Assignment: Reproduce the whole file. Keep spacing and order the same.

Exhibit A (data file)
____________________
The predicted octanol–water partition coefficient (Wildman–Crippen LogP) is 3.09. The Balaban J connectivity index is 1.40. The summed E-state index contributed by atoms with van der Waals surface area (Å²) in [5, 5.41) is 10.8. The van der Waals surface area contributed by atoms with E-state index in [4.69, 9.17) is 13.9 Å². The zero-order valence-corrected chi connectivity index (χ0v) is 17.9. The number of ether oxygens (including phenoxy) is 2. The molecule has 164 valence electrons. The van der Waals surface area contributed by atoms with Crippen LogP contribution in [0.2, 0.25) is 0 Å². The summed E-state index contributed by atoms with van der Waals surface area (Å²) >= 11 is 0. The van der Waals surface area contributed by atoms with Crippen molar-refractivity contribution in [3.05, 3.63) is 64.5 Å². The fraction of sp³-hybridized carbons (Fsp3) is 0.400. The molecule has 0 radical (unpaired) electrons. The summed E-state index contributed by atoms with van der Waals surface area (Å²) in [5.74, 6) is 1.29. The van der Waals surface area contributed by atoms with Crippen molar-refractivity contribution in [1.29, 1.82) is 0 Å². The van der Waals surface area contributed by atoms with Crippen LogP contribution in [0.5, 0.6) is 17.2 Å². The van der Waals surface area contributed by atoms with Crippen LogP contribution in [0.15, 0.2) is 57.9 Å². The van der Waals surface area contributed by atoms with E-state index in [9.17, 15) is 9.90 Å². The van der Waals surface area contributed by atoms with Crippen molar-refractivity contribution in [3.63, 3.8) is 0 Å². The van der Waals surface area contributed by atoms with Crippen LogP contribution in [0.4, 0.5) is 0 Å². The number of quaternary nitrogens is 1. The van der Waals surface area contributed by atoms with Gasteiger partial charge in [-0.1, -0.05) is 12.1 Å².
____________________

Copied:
The predicted octanol–water partition coefficient (Wildman–Crippen LogP) is 3.09. The Balaban J connectivity index is 1.40. The summed E-state index contributed by atoms with van der Waals surface area (Å²) in [5, 5.41) is 10.8. The van der Waals surface area contributed by atoms with E-state index in [4.69, 9.17) is 13.9 Å². The zero-order valence-corrected chi connectivity index (χ0v) is 17.9. The number of ether oxygens (including phenoxy) is 2. The molecule has 164 valence electrons. The van der Waals surface area contributed by atoms with Crippen LogP contribution in [0.2, 0.25) is 0 Å². The summed E-state index contributed by atoms with van der Waals surface area (Å²) >= 11 is 0. The van der Waals surface area contributed by atoms with Crippen molar-refractivity contribution in [3.05, 3.63) is 64.5 Å². The fraction of sp³-hybridized carbons (Fsp3) is 0.400. The molecule has 0 radical (unpaired) electrons. The summed E-state index contributed by atoms with van der Waals surface area (Å²) in [5.74, 6) is 1.29. The van der Waals surface area contributed by atoms with Crippen molar-refractivity contribution in [1.29, 1.82) is 0 Å². The van der Waals surface area contributed by atoms with Crippen LogP contribution in [0.5, 0.6) is 17.2 Å². The van der Waals surface area contributed by atoms with Crippen LogP contribution in [0.15, 0.2) is 57.9 Å². The van der Waals surface area contributed by atoms with E-state index in [9.17, 15) is 9.90 Å². The van der Waals surface area contributed by atoms with Crippen molar-refractivity contribution in [3.63, 3.8) is 0 Å². The van der Waals surface area contributed by atoms with Crippen LogP contribution in [0.4, 0.5) is 0 Å². The number of quaternary nitrogens is 1. The van der Waals surface area contributed by atoms with Gasteiger partial charge in [-0.1, -0.05) is 12.1 Å².